When I speak to audiences about Agile Marketing, it resonates. There is a hunger for a solution to what Rohn Jay Miller calls “the dysfunctional room that marketing lives in”.
I think there is no question that marketing has gone through more change in the last 3-5 years than at any time in the last 50 years. And many marketers are looking for something to help them cope with these changes.
Speed impacts marketing in myriad ways. Speed in the form of the speed of change: sites like Pinterest are virtually unknown one month, and three months later they’re a mandatory channel, driving more traffic than Twitter. Speed impacts marketing in the form of real-time events: the speed with which we need to react to news, negative or positive. Back in the nineties at the company I was with, we generally tried to react to any news within 48 hours. Today, that seems slow and anachronistic.
Speed also impacts marketing in terms of the speed with which we can get things done, which is both a blessing and a curse. For example, it used to be that if you wanted to put up a landing page, it might take IT several weeks to get one up. Now, with services like UnBounce and others, you can get a landing page up in hours, if not minutes. That’s great, but it also means that we’re doing the work, not IT, and we have no excuse for not doing things like A/B testing, which take time and expertise.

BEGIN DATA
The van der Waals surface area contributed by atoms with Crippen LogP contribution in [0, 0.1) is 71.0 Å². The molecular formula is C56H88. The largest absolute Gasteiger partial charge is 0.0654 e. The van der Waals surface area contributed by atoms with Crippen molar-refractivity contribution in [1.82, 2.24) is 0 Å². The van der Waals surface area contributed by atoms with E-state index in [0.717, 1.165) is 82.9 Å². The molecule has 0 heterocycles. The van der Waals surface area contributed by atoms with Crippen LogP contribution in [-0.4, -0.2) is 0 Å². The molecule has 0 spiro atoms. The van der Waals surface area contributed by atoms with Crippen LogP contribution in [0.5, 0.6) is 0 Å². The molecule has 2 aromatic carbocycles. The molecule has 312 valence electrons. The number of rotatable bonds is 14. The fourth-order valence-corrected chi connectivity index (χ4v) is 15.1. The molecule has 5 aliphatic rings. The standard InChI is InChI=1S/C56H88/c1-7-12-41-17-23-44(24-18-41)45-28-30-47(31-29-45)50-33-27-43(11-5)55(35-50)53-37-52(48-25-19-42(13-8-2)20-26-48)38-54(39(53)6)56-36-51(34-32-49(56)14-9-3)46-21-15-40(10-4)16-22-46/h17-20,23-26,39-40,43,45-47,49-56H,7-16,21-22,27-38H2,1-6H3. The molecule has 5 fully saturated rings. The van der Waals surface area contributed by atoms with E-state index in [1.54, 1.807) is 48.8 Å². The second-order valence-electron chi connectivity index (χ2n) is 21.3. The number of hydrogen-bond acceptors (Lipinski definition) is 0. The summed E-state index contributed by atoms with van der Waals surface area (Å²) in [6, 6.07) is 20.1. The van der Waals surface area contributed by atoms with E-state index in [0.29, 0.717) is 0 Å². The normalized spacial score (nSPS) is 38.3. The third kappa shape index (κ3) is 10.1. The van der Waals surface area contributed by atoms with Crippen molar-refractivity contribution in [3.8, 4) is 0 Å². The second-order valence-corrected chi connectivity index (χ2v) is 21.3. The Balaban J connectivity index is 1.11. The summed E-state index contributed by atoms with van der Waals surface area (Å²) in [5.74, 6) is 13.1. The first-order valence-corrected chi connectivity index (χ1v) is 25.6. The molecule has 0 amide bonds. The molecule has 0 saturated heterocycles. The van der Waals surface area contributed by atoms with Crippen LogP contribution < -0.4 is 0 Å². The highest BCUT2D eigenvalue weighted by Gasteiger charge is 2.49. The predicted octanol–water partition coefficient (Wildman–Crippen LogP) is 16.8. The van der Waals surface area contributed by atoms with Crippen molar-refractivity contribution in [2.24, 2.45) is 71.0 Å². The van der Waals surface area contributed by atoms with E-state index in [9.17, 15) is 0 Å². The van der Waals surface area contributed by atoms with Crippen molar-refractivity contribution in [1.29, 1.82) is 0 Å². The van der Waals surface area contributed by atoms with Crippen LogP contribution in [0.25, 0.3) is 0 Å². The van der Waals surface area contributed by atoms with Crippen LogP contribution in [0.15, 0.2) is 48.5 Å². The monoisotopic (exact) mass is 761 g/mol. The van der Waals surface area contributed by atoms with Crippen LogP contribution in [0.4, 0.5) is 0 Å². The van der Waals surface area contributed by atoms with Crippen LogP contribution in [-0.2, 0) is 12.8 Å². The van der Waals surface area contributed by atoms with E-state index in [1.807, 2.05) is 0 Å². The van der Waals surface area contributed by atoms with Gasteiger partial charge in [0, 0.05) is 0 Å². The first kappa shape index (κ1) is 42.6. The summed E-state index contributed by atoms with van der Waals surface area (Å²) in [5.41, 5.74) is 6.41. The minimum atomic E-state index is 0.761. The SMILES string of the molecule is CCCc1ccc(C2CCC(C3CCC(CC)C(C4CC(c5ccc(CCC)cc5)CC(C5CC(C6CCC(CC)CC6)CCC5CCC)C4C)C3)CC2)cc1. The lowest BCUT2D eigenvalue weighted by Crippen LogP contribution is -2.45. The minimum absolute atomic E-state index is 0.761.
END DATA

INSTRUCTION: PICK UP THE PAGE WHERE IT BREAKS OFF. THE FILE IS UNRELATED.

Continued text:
Agile Marketing addresses this need for speed in marketing, not because everyone runs full out in exhausting 3-4 week Sprints, but because it helps us focus on what’s important, removes barriers to getting things done, and puts the emphasis on results, not internal politics.
Fractured and Disrupted Channels of Communication
There are many more channels today through which it’s possible to communicate a marketing message. When I was growing up, there were three major television networks, and most marketing messages were communicated either by TV, radio, newspapers, magazines or perhaps billboards. All of those are still with us, but they have splintered into hundreds of television channels, millions of online sites, mobile devices, email, YouTube, Social Networks, location-based applications, etc. And not only are there are more channels, but the volume is louder, and therefore the audience has a much higher filter, tuning out or down most of our marketing messages. In a crowded, loud marketplace, we can’t just shout louder, we need to communicate differently, uniquely, so that we are heard.
Agile Marketing, with its focus on the customer and its focus on adaptive and iterative experiments, allows us to figure out which channels of communication and which messages work best for us, and helps us navigate our way through the fractured and disrupted maze of communication channels.
Whenever I watch a Mad Men episode, I’m struck by how many people they have in the agency and how everyone but Peggy seems to have plenty of time to drink, carouse, gossip and generally do almost anything but work. Does anyone today work in that kind of environment? Not that I’ve seen.
We’re all having to do more with less: less budget, fewer people, less time. As marketers, we need to squeeze every dollar out of our budgets, every ounce of productivity out of our teams, and concrete results out of every hour. Agile Marketing helps us do that, again by focusing us on what’s important, and providing a method to iterate to concrete, measurable results. It also helps by encouraging collaboration over silos, and responding to change, rather than wasting time on plans that aren’t working.
What do you think? Does Agile Marketing resonate with you? And if so, why?
I’d really like to hear your thoughts.